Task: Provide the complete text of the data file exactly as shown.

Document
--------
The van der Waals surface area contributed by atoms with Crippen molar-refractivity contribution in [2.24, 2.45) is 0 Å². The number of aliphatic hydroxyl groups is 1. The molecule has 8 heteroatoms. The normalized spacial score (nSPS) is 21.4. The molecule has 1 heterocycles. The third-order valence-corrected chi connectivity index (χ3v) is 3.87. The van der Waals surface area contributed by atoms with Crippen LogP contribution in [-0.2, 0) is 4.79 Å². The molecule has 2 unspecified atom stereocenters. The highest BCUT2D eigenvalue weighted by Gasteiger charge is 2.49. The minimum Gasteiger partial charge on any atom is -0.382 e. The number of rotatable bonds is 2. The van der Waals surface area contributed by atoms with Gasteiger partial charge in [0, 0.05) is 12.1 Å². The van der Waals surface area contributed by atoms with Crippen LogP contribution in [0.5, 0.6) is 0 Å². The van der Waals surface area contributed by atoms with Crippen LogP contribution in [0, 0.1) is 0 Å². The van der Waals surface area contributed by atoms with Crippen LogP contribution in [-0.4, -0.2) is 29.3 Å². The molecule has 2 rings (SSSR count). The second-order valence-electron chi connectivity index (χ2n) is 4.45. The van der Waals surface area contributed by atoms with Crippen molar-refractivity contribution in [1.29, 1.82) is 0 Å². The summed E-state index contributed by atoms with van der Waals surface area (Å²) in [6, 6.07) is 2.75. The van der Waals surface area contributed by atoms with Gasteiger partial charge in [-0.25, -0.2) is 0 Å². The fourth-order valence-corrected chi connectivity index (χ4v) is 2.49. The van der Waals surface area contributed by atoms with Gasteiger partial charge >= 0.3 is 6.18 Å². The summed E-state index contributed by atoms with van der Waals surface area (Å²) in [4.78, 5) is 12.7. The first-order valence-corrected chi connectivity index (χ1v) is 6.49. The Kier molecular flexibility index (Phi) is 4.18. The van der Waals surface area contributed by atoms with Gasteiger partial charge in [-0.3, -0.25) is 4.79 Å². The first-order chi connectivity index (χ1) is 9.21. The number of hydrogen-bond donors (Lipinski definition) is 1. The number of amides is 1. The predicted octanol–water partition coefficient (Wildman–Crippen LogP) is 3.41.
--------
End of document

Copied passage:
The van der Waals surface area contributed by atoms with Crippen molar-refractivity contribution in [2.24, 2.45) is 0 Å². The number of aliphatic hydroxyl groups is 1. The molecule has 8 heteroatoms. The normalized spacial score (nSPS) is 21.4. The molecule has 1 heterocycles. The third-order valence-corrected chi connectivity index (χ3v) is 3.87. The van der Waals surface area contributed by atoms with Crippen LogP contribution in [-0.2, 0) is 4.79 Å². The molecule has 2 unspecified atom stereocenters. The highest BCUT2D eigenvalue weighted by Gasteiger charge is 2.49. The minimum Gasteiger partial charge on any atom is -0.382 e. The number of rotatable bonds is 2. The van der Waals surface area contributed by atoms with Gasteiger partial charge in [0, 0.05) is 12.1 Å². The van der Waals surface area contributed by atoms with Crippen LogP contribution in [0.5, 0.6) is 0 Å². The van der Waals surface area contributed by atoms with Crippen LogP contribution in [0, 0.1) is 0 Å². The van der Waals surface area contributed by atoms with Crippen LogP contribution in [-0.4, -0.2) is 29.3 Å². The molecule has 2 rings (SSSR count). The second-order valence-electron chi connectivity index (χ2n) is 4.45. The van der Waals surface area contributed by atoms with Crippen molar-refractivity contribution in [1.29, 1.82) is 0 Å². The summed E-state index contributed by atoms with van der Waals surface area (Å²) in [6, 6.07) is 2.75. The van der Waals surface area contributed by atoms with Gasteiger partial charge in [-0.25, -0.2) is 0 Å². The fourth-order valence-corrected chi connectivity index (χ4v) is 2.49. The van der Waals surface area contributed by atoms with Gasteiger partial charge >= 0.3 is 6.18 Å². The summed E-state index contributed by atoms with van der Waals surface area (Å²) in [4.78, 5) is 12.7. The first-order valence-corrected chi connectivity index (χ1v) is 6.49. The Kier molecular flexibility index (Phi) is 4.18. The van der Waals surface area contributed by atoms with Gasteiger partial charge in [-0.3, -0.25) is 4.79 Å². The first-order chi connectivity index (χ1) is 9.21. The number of hydrogen-bond donors (Lipinski definition) is 1. The number of amides is 1. The predicted octanol–water partition coefficient (Wildman–Crippen LogP) is 3.41.